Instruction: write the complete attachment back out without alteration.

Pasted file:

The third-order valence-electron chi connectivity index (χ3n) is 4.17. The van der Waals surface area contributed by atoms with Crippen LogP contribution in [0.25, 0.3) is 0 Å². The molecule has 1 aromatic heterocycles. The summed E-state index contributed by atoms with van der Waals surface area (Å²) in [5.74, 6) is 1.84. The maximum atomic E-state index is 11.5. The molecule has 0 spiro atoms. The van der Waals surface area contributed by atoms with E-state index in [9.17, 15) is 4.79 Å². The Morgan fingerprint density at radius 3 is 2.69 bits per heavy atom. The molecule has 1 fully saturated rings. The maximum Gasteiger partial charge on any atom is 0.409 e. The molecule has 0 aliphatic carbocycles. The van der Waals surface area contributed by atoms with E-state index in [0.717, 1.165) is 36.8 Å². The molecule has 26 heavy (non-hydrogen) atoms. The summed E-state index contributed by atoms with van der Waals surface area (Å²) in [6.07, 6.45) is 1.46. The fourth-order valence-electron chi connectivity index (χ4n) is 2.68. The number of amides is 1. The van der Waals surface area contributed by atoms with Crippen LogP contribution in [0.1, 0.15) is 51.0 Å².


The third-order valence-electron chi connectivity index (χ3n) is 4.17. The van der Waals surface area contributed by atoms with Crippen LogP contribution in [0.25, 0.3) is 0 Å². The molecule has 1 aromatic heterocycles. The summed E-state index contributed by atoms with van der Waals surface area (Å²) in [5.74, 6) is 1.84. The maximum atomic E-state index is 11.5. The molecule has 0 spiro atoms. The van der Waals surface area contributed by atoms with E-state index in [9.17, 15) is 4.79 Å². The Morgan fingerprint density at radius 3 is 2.69 bits per heavy atom. The molecule has 1 fully saturated rings. The maximum Gasteiger partial charge on any atom is 0.409 e. The molecule has 0 aliphatic carbocycles. The van der Waals surface area contributed by atoms with E-state index in [0.717, 1.165) is 36.8 Å². The molecule has 26 heavy (non-hydrogen) atoms. The summed E-state index contributed by atoms with van der Waals surface area (Å²) in [6.07, 6.45) is 1.46. The fourth-order valence-electron chi connectivity index (χ4n) is 2.68. The number of amides is 1. The van der Waals surface area contributed by atoms with Crippen LogP contribution in [0.1, 0.15) is 51.0 Å².